Bighorn Sheep - National Park Service
sheep (Ovis canadensis) once numbered in the millions in western
United States and were an important food source for humans. The "Sheepeaters",
related to the Shoshoni tribe, lived year-round in Yellowstone until
1880. Their principal food was bighorn sheep and they made their bows
from sheep horns. By 1900, during an "epoch of relentless destruction
by the skin hunters" (Seton 1913), bighorn numbers were reduced
to a few hundred in the United States. In 1897 Seton spent several months
roaming the upper ranges of Yellowstone Park and did not see any, although
about 100-150 were estimated to be present. He reported that by 1912,
despite a disease (scab) contracted from domestic sheep, bighorns in
the park had increased to more than 200 and travelers could find them
with fair certainty by devoting a few days to searching around Mt. Everts,
Mt. Washburn or other well-known ranges. In winter, small bands of sheep
could then be seen every day between Mammoth and Gardiner ..."4
great rams with about 40 other sheep...so tame that one could get pictures
within ten feet..."
sheep are named for the large, curved horns borne by the males, or rams.
Females, or ewes, also have horns, but they are short with only a slight
curvature. Sheep range in color from light brown to grayish or dark,
chocolate brown, with a white rump and lining on the back of all four
legs. Rocky Mountain bighorn females weigh up to 200 pounds, and males
occasionally exceed 300 pounds. During the mating season or "rut",
occurring in November and December, the rams butt heads in apparent
sparring for females. Rams' horns can weigh more than 40 pounds, and
frequently show broken or "broomed" tips from repeated clashes.
Lambs, usually only one per mother, are born in May and June. They graze
on grasses and browse shrubby plants, particularly in fall and winter,
and seek minerals at natural salt licks. Bighorns are well adapted to
climbing steep terrain where they seek cover from predators such as
coyotes, eagles, and mountain lions. They are susceptible to disease
such as lungworm, and sometimes fall off cliffs.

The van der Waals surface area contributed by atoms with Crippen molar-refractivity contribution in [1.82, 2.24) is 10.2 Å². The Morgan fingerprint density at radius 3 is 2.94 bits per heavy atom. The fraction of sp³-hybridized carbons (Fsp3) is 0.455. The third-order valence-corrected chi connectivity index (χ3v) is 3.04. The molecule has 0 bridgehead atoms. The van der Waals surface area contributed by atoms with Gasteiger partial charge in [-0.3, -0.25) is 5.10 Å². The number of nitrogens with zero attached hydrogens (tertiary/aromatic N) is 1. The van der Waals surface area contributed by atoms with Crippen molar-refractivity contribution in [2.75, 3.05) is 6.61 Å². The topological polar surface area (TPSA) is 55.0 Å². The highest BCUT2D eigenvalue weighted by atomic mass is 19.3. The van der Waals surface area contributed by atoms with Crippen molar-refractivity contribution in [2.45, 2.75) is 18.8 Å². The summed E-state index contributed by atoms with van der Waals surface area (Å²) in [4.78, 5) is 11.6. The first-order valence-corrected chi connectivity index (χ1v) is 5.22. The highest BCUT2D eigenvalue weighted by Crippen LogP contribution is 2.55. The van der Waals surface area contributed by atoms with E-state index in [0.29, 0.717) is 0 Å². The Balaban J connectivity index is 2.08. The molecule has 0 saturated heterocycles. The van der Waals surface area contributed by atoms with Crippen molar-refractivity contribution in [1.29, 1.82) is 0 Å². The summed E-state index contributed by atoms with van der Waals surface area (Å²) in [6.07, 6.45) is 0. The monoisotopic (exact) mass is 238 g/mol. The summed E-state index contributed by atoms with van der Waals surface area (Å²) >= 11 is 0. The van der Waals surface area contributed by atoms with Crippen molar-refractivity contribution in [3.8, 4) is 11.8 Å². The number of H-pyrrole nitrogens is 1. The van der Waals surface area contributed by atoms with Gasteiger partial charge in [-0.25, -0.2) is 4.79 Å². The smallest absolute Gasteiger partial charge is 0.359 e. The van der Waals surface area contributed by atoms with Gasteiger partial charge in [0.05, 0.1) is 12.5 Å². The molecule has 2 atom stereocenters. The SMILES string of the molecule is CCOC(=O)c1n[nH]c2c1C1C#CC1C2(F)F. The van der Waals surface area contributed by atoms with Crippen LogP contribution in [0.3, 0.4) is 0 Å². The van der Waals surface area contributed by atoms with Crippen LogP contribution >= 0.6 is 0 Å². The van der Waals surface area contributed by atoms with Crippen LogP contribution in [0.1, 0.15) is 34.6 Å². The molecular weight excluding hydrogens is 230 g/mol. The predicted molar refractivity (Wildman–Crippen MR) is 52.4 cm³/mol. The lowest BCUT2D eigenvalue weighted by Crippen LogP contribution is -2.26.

By 1914 there were about 210 sheep in
Yellowstone and by 1922 there were 300 (Seton 1929). Censuses since
the 1920s have never indicated more than 500 sheep. In recent years,
bighorns have been systematically counted by aerial surveys in early
spring. An annual ground count is also conducted on the winter range
in the northern part of the park.
In the winter of 1981-82, an outbreak
of pinkeye occurred among bighorns in the Mt. Everts area. Many sheep
were blinded and/or killed on the adjacent park road or by falling from
cliffs. No evidence of the disease, a natural occurrence, has been seen
since. Winter visitors to the park still enjoy watching and photographing
bighorns along the cliffs between Gardiner and Mammoth, as they did
80 years ago. Annual surveys of bighorn indicate that the resident herd
on Yellowstone's northern range consists of at least 150-225 animals.
In 1997, a new study done by researchers
at Montana State University began to investigate bighorn population
status and behavior in northern Yellowstone. Of particular interest
to these investigators is the effect of road use on the bighorns' ability
to use their summer and winter range. Sheep are commonly seen along
the road through the Gardner River Canyon, where visitors should be
alert for bighorns crossing between their preferred cliffs and the river
where they drink.
Summering bands are found in the Gallatin
and Washburn Ranges, the Absarokas, and occasionally in the Red Mountains.
On Dunraven Pass, a section of the Grand Loop Road in the park, a band
of ewes and lambs has become somewhat habituated to summer traffic.
These bighorns cause numerous traffic jams and are sometimes illegally
fed by visitors, posing traffic hazards and danger to sheep. Park staff
and visitors are encouraged to educate others about the importance of
the "no feeding" regulation to the long-term welfare of wild